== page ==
It is with weary resignation that I, a retired paua and rock lobster diver, with other fishing experience, read your latest editorial demanding that when the industry catches sharks, ''it does so in a sustainable and accountable way''.
Have you actually spoken to an official of the Ministry for Primary Industries to ascertain the truth?
Have you simply parrotted the propaganda of the Green lobby?
Sharkfinning is already illegal here, for more than one reason, but you would not know that from the mendacious utterances of the Greens.
Under the strictly-controlled Quota Management System, every fish, sharks included, is already taken ''accountably and sustainably''.
You don't have to shout at us in an editorial to make us do it - the QMS, with its draconian rules and penalties - fines up to $250,000 and confiscation of boats and gear (some worth millions) - makes us do it.
Fins are a valuable byproduct of those species, such as school shark, rig, ghost shark and elephant fish which are all sold as fillet - much of it in the popular fish and chip trade.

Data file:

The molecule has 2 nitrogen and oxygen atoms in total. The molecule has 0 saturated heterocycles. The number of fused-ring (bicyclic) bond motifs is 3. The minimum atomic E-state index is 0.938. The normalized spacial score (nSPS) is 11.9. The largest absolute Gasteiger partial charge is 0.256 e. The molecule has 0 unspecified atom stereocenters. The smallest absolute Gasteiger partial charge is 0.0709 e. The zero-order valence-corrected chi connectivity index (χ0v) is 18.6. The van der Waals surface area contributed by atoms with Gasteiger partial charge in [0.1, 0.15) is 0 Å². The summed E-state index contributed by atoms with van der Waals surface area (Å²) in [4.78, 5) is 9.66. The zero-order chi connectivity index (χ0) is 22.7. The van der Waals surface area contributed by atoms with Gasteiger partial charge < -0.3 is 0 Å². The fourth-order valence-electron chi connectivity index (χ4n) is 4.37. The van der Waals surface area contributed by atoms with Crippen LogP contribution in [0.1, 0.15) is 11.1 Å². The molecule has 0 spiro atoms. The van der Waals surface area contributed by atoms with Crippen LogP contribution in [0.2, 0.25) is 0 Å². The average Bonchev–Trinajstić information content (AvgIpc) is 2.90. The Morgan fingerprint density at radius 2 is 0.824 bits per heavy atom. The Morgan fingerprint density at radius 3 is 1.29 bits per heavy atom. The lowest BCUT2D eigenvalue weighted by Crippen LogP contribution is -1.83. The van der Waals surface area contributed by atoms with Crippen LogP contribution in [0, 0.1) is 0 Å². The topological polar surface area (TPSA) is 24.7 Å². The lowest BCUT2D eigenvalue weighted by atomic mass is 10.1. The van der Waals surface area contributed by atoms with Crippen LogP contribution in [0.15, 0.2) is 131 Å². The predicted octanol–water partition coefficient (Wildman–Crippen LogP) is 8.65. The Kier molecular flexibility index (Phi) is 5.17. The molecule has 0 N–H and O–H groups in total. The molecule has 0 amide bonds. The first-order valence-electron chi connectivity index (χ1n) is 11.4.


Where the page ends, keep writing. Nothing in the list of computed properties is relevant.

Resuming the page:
As the paper for Bluff, you must know all this already, so why the nonsensical demand that fishermen do what they are doing already? In sheer self-defence, the industry is planning to adopt a code of practice, in line with the ministry's recently released plan, but both are redundant in that they are merely restating what is happening now.
Sharkfinning is a ''straw man'' - the media and the public, gullibly lead by the nose by crusading Greens, will be able to bask in the glow of a job well done when it is officially knocked over by adoption of the plan of action.
Green organisations will triumphantly proclaim that they have scored a great victory, but the ministry and the fishing industry will simply carry on applying and complying with existing legislation.
Have you printed any letters from fishermen in rebuttal of your editorial? I suspect not. So much for balanced journalism.
R LEA CLOUGH
The editorial acknowledged and took no issue with the existence of a shark quota and we agree with the use of as much of the targetted shark as possible.
It did point out that it was already illegal to cut the fins off sharks and return them live to the sea. The change is to prevent sharks being finned and the carcasses dumped overboard. We welcome that move too.
We have rejected no letters in response to our editorial. - Editor.
The Southland Times